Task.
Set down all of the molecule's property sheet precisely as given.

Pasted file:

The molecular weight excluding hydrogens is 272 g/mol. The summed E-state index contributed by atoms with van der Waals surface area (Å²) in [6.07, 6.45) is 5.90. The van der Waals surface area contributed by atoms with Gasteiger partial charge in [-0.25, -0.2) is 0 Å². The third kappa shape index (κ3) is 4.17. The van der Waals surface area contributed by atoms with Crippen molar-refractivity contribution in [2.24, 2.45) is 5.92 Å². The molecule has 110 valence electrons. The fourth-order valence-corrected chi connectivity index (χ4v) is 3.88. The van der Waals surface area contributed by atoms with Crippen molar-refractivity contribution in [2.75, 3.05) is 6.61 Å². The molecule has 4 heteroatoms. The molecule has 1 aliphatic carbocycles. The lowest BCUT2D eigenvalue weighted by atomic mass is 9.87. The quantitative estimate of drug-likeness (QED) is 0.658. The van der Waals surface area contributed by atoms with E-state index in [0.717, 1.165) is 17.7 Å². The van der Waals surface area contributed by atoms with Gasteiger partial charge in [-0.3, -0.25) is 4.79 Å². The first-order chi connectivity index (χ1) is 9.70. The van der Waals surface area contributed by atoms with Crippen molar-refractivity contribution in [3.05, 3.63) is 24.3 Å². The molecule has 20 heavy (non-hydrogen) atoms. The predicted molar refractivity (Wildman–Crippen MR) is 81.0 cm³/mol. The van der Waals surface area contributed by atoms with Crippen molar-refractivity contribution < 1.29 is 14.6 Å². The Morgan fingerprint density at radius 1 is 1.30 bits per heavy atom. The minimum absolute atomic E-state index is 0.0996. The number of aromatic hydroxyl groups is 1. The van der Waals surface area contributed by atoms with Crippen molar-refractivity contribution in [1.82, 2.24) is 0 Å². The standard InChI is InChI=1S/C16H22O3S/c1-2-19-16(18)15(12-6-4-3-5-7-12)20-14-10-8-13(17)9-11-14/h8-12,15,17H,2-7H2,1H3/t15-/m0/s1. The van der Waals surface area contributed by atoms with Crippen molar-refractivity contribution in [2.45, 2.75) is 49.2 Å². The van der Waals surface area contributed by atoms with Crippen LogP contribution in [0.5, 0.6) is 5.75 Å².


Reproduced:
The molecular weight excluding hydrogens is 272 g/mol. The summed E-state index contributed by atoms with van der Waals surface area (Å²) in [6.07, 6.45) is 5.90. The van der Waals surface area contributed by atoms with Gasteiger partial charge in [-0.25, -0.2) is 0 Å². The third kappa shape index (κ3) is 4.17. The van der Waals surface area contributed by atoms with Crippen molar-refractivity contribution in [2.24, 2.45) is 5.92 Å². The molecule has 110 valence electrons. The fourth-order valence-corrected chi connectivity index (χ4v) is 3.88. The van der Waals surface area contributed by atoms with Crippen molar-refractivity contribution in [2.75, 3.05) is 6.61 Å². The molecule has 4 heteroatoms. The molecule has 1 aliphatic carbocycles. The lowest BCUT2D eigenvalue weighted by atomic mass is 9.87. The quantitative estimate of drug-likeness (QED) is 0.658. The van der Waals surface area contributed by atoms with E-state index in [0.717, 1.165) is 17.7 Å². The van der Waals surface area contributed by atoms with Gasteiger partial charge in [-0.3, -0.25) is 4.79 Å². The first-order chi connectivity index (χ1) is 9.70. The van der Waals surface area contributed by atoms with Crippen molar-refractivity contribution in [3.05, 3.63) is 24.3 Å². The molecule has 20 heavy (non-hydrogen) atoms. The predicted molar refractivity (Wildman–Crippen MR) is 81.0 cm³/mol. The van der Waals surface area contributed by atoms with Crippen molar-refractivity contribution < 1.29 is 14.6 Å². The Morgan fingerprint density at radius 1 is 1.30 bits per heavy atom. The minimum absolute atomic E-state index is 0.0996. The number of aromatic hydroxyl groups is 1. The van der Waals surface area contributed by atoms with Crippen molar-refractivity contribution in [1.82, 2.24) is 0 Å². The standard InChI is InChI=1S/C16H22O3S/c1-2-19-16(18)15(12-6-4-3-5-7-12)20-14-10-8-13(17)9-11-14/h8-12,15,17H,2-7H2,1H3/t15-/m0/s1. The van der Waals surface area contributed by atoms with Crippen molar-refractivity contribution in [2.45, 2.75) is 49.2 Å². The van der Waals surface area contributed by atoms with Crippen LogP contribution in [0.5, 0.6) is 5.75 Å².